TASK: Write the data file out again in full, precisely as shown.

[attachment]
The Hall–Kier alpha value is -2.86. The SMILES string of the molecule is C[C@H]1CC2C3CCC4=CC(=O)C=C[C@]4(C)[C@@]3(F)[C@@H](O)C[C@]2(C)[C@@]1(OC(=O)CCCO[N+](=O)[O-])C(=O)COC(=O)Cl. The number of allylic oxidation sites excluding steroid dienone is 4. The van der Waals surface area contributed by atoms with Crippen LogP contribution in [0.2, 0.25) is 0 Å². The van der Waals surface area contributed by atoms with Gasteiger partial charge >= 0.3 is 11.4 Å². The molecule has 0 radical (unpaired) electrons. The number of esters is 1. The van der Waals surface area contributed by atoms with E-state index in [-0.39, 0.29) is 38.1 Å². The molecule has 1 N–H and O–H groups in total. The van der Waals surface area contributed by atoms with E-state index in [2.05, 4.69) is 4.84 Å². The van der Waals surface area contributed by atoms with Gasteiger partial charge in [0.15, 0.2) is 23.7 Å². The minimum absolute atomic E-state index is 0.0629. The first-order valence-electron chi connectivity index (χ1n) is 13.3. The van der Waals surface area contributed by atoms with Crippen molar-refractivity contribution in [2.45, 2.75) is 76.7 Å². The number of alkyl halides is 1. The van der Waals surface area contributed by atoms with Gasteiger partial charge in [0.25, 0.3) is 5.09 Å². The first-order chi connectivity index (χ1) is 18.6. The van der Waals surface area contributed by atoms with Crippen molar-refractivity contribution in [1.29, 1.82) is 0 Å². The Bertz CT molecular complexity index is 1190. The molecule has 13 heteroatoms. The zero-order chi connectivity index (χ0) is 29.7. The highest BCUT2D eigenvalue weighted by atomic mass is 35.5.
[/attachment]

The Hall–Kier alpha value is -2.86. The SMILES string of the molecule is C[C@H]1CC2C3CCC4=CC(=O)C=C[C@]4(C)[C@@]3(F)[C@@H](O)C[C@]2(C)[C@@]1(OC(=O)CCCO[N+](=O)[O-])C(=O)COC(=O)Cl. The number of allylic oxidation sites excluding steroid dienone is 4. The van der Waals surface area contributed by atoms with Crippen LogP contribution in [0.2, 0.25) is 0 Å². The van der Waals surface area contributed by atoms with Gasteiger partial charge >= 0.3 is 11.4 Å². The molecule has 0 radical (unpaired) electrons. The number of esters is 1. The van der Waals surface area contributed by atoms with E-state index in [-0.39, 0.29) is 38.1 Å². The molecule has 1 N–H and O–H groups in total. The van der Waals surface area contributed by atoms with E-state index in [2.05, 4.69) is 4.84 Å². The van der Waals surface area contributed by atoms with Gasteiger partial charge in [0.15, 0.2) is 23.7 Å². The minimum absolute atomic E-state index is 0.0629. The first-order valence-electron chi connectivity index (χ1n) is 13.3. The van der Waals surface area contributed by atoms with Crippen molar-refractivity contribution in [2.45, 2.75) is 76.7 Å². The number of alkyl halides is 1. The van der Waals surface area contributed by atoms with Gasteiger partial charge in [0.25, 0.3) is 5.09 Å². The first-order chi connectivity index (χ1) is 18.6. The van der Waals surface area contributed by atoms with Crippen molar-refractivity contribution in [1.29, 1.82) is 0 Å². The Bertz CT molecular complexity index is 1190. The molecule has 13 heteroatoms. The zero-order chi connectivity index (χ0) is 29.7. The highest BCUT2D eigenvalue weighted by atomic mass is 35.5.